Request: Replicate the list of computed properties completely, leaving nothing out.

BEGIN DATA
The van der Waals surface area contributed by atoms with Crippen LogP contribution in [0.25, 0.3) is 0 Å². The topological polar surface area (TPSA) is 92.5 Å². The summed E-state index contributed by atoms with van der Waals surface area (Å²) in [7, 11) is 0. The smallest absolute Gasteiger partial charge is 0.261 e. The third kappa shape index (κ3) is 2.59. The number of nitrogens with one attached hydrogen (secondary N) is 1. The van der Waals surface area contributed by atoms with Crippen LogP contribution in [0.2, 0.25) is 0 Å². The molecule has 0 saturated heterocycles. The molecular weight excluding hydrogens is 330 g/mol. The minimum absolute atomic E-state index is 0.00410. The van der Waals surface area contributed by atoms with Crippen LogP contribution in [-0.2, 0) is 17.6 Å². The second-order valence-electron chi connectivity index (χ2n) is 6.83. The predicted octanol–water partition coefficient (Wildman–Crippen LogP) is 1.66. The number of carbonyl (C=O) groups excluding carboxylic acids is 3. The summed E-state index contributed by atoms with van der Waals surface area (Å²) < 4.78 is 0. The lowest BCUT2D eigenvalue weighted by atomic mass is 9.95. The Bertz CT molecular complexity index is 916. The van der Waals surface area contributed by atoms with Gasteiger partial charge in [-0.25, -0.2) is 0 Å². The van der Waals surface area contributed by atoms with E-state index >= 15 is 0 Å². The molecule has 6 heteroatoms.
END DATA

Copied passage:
The van der Waals surface area contributed by atoms with Crippen LogP contribution in [0.25, 0.3) is 0 Å². The topological polar surface area (TPSA) is 92.5 Å². The summed E-state index contributed by atoms with van der Waals surface area (Å²) in [7, 11) is 0. The smallest absolute Gasteiger partial charge is 0.261 e. The third kappa shape index (κ3) is 2.59. The number of nitrogens with one attached hydrogen (secondary N) is 1. The van der Waals surface area contributed by atoms with Crippen LogP contribution in [0.2, 0.25) is 0 Å². The molecule has 0 saturated heterocycles. The molecular weight excluding hydrogens is 330 g/mol. The minimum absolute atomic E-state index is 0.00410. The van der Waals surface area contributed by atoms with Crippen LogP contribution in [-0.2, 0) is 17.6 Å². The second-order valence-electron chi connectivity index (χ2n) is 6.83. The predicted octanol–water partition coefficient (Wildman–Crippen LogP) is 1.66. The number of carbonyl (C=O) groups excluding carboxylic acids is 3. The summed E-state index contributed by atoms with van der Waals surface area (Å²) < 4.78 is 0. The lowest BCUT2D eigenvalue weighted by atomic mass is 9.95. The Bertz CT molecular complexity index is 916. The van der Waals surface area contributed by atoms with Gasteiger partial charge in [-0.25, -0.2) is 0 Å². The van der Waals surface area contributed by atoms with E-state index >= 15 is 0 Å². The molecule has 6 heteroatoms.